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Meet a Music Company Changing The Way Artists Make Money (2023)

In the streaming era of music, it’s tough for many artists to make a living. It has become increasingly important for musicians to go on tour, sell merch, monetize their influence, and negotiate better terms with record labels.

Bonsound is a company that’s making it possible for artists to get the services they need to diversify their income streams. The Montreal-based record label provides artist management, concert booking and producing, and even support to help sell merch like t-shirts and accessories through Shopify.

Co-founder Gourmet Délice was originally a musician who identified the need for a company like Bonsound. “We were trying to find a booking agent for bands like mine, which were mostly heavy rock and roll,” Gourmet says. “There was absolutely no structure in the province [of Québec] to help us with that. So we just said, ‘Well, we’ll do it ourselves.’”

Gourmet shares his journey of building a music business that works with artists to help them make a living.

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Giving artists time to create

Bonsound has been around for 20 years. Gourmet says that there are tons of resources out there to help artists run their business by themselves, but the opportunity cost is great. “There are only 24 hours in a day, and if your mind is only on the business side, then it’s tough to create.”

Man with red hair wearing a t-shirt that says “Crash”
Gourmet says merchandise, like this shirt for the indie pop band Les Louanges, is an important part of an artist’s income. Les Louanges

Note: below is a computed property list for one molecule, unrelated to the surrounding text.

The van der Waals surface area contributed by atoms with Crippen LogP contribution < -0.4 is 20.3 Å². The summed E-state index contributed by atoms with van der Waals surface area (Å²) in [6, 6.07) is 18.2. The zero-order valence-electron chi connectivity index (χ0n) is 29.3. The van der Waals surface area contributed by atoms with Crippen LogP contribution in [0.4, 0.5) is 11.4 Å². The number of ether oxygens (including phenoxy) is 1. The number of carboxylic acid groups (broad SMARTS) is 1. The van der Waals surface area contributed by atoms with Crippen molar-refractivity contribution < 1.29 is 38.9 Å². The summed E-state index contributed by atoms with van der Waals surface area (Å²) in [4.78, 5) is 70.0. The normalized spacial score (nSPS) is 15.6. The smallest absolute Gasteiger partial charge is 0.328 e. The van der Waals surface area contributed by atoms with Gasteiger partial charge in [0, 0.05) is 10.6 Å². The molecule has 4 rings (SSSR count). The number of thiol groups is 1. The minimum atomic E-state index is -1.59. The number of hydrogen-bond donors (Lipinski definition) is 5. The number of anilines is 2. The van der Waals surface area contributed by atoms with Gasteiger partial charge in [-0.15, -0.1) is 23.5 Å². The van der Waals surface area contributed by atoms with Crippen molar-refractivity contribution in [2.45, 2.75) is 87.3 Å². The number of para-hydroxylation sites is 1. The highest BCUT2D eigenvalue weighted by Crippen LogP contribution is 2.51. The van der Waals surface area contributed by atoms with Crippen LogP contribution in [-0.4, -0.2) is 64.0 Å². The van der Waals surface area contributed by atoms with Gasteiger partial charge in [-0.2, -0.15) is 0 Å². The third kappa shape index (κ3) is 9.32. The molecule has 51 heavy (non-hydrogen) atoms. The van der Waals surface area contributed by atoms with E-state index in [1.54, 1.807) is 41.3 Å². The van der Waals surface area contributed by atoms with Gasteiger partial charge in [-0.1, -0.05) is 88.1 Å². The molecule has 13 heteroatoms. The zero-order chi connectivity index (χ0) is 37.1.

Cutting the middlemen

Artists rarely make a lot of income through digital streaming or record sales. Shows are generally a bigger revenue generator, according to Gourmet, and even then, artists only get a small cut after ticketing fees and paying the venue.

Bonsound started helping artists cut the middlemen in the music industry by selling merch and vinyl records. Artists get a bigger cut of the profits from physical products. Plus fans can help grow the audience and spread the word by wearing the band’s shirts or sweaters.

Offering services a la carte

The record label arm of Bonsound’s business also has a unique structure that’s more equitable toward artists. For example, the company does a 50/50 split with the artist on profits from music publishing. It also does not own their intellectual property.

This gives the artist a lot more flexibility. They can choose to work with Bonsound in many different capacities or just one. If the artist already has a record label, they might work with Bonsound to help them book concerts in Montreal. It’s not one size fits all, and that has helped the company work with a variety of artists over the years.

Lisa Leblanc concert
Bonsound offers an à la carte menu of services for its artists, including tour booking. Maxim Paré Fortin

Enabling creativity

Bonsound has also helped facilitate collaboration in a way that would have been difficult for an artist to do on their own.

For example, Canadian Inuk performer Elisapie had the idea to record covers of the popular 80s and 90s songs of her childhood in Inuktitut, her native language. Bonsound reached out to the original artists to get permission for the project. “Cyndi Lauper, Blondie, Rolling Stones, Fleetwood Mac, all really big names, they all received the whole story and they were moved by that and said, like, ‘Okay, go ahead and use our songs.’”

That permission gave Elisapie a pathway to bring music in her Indigenous language to her community and beyond.

To learn more about how Bonsound is changing the way music companies work with artists, listen to the full interview on Shopify Masters.

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